What are Monteith Bowls? - Antique Solid Silver | Artisan Antiques
A "Monteith" bowl is a form of a vessle or basson that was originally introduced in the 17th Century in order to cool glasses in a Verriere fashion.
A Monteith bowl would feature a band of notches on the brim which allowed for the base of a wine glass to be 'hooked' onto it and the body to rest in the bowl containing ice water.
The name "Monteith" was derived from a Scottish gentleman named 'Monsieur Monteigh' who at the time wore a cloak which had a "u u u u" shaped design at the bottom.
As such, the bowl featuring a similar notched "u" shaped brim was refered to as a monteith from then on and had many variations to the spellings/pronouciations such as a "Monteth", "Menteth", "Mounteth" and even as far as a "Moonteeth".
Before such innovations to these bowls were made, there are a few recorded cases in which a bowl without the monteith notch was used to cool glasses. Such example is best illustrated in a still life paining by Jakob Bogdani, a Hungarian artist who for most of his life lived in London.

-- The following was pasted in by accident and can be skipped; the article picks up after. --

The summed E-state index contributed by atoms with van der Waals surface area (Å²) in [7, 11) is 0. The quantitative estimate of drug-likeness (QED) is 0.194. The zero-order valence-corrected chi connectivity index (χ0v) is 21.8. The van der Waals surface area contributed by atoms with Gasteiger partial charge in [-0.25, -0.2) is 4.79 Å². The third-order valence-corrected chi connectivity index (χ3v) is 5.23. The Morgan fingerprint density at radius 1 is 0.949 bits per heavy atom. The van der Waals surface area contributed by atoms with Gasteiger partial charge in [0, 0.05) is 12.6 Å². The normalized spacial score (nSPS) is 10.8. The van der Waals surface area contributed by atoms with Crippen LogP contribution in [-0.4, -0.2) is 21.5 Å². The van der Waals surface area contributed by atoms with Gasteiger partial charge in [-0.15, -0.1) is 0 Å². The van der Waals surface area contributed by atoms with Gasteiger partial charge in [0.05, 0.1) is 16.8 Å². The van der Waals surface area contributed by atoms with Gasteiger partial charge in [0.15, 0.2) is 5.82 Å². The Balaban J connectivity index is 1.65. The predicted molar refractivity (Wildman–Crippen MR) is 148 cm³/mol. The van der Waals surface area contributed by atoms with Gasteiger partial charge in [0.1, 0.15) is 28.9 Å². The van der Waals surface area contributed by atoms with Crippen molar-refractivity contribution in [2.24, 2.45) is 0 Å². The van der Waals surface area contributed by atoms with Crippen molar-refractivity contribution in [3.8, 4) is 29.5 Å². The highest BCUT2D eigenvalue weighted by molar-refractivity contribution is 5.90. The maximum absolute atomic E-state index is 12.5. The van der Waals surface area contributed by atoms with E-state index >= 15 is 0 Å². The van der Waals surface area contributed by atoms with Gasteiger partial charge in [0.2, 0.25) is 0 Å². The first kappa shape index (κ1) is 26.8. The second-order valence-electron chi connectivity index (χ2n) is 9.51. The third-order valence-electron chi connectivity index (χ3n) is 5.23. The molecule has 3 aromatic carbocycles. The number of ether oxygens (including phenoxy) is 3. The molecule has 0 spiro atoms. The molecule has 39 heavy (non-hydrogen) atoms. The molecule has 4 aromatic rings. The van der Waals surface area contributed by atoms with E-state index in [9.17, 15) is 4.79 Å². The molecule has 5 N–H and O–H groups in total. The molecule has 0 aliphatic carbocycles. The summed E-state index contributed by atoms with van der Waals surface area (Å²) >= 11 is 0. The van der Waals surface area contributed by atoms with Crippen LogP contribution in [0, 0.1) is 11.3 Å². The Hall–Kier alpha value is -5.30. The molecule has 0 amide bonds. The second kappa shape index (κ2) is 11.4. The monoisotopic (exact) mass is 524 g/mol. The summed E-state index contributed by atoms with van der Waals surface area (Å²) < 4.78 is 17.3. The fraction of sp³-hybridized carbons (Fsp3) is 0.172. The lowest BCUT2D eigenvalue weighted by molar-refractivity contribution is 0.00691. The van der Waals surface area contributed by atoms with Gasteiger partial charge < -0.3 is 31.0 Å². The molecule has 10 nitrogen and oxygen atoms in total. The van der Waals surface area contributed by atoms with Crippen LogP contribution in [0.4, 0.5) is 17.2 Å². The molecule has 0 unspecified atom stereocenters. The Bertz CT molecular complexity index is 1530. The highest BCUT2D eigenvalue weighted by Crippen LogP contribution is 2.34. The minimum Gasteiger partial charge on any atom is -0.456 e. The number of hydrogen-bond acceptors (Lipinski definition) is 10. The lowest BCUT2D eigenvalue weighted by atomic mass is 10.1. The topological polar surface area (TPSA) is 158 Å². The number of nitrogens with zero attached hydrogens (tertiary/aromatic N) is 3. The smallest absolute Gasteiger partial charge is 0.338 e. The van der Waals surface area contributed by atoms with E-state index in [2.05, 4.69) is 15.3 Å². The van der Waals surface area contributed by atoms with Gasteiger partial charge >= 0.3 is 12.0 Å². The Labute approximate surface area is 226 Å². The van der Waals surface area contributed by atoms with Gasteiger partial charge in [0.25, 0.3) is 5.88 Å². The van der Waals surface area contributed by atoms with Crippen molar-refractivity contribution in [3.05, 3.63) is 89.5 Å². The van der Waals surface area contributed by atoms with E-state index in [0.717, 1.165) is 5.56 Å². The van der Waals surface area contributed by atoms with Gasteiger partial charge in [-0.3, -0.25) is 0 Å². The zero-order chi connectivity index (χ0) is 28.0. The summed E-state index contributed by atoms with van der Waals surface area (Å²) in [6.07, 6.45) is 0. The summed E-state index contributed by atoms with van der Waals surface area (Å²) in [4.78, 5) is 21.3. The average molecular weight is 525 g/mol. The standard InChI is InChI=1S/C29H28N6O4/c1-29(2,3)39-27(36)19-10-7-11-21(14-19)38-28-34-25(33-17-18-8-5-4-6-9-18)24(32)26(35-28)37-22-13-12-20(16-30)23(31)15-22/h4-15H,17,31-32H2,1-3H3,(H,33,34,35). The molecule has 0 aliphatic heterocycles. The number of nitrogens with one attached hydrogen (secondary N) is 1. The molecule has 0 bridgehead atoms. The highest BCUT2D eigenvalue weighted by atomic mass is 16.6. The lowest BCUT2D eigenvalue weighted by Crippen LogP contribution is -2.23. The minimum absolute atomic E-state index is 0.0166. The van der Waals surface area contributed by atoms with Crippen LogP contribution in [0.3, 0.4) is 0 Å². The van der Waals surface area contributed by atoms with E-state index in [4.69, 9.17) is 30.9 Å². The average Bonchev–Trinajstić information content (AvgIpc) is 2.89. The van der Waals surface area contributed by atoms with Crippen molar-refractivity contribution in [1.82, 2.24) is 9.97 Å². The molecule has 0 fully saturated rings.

The rising popularity of such bowls during the 18th Century to be used as glass coolers were due to the fact that heavily spiced food was consumed in England at the time. As such, a cooling drink was necessary to combat the spicyness of such meals and the drinks included wine or at the time, a new trendy 'punch' which would require a cooled glass to be prepared for maximum effect and experience.
At Artisan Antiques we have the delight to offer many types of bowls including Monteiths: Whilst the original intended use may be outdated today, we always suggest that one gets creative with their usage and placement of such silverware without limitations. Such bowls can be excellent for holding fruits, flowers or any content of you choice.
If such articles are of your interest, please do check our website for bowls and/or contact us at firstname.lastname@example.org as we may have others that are yet to be listed/sourced.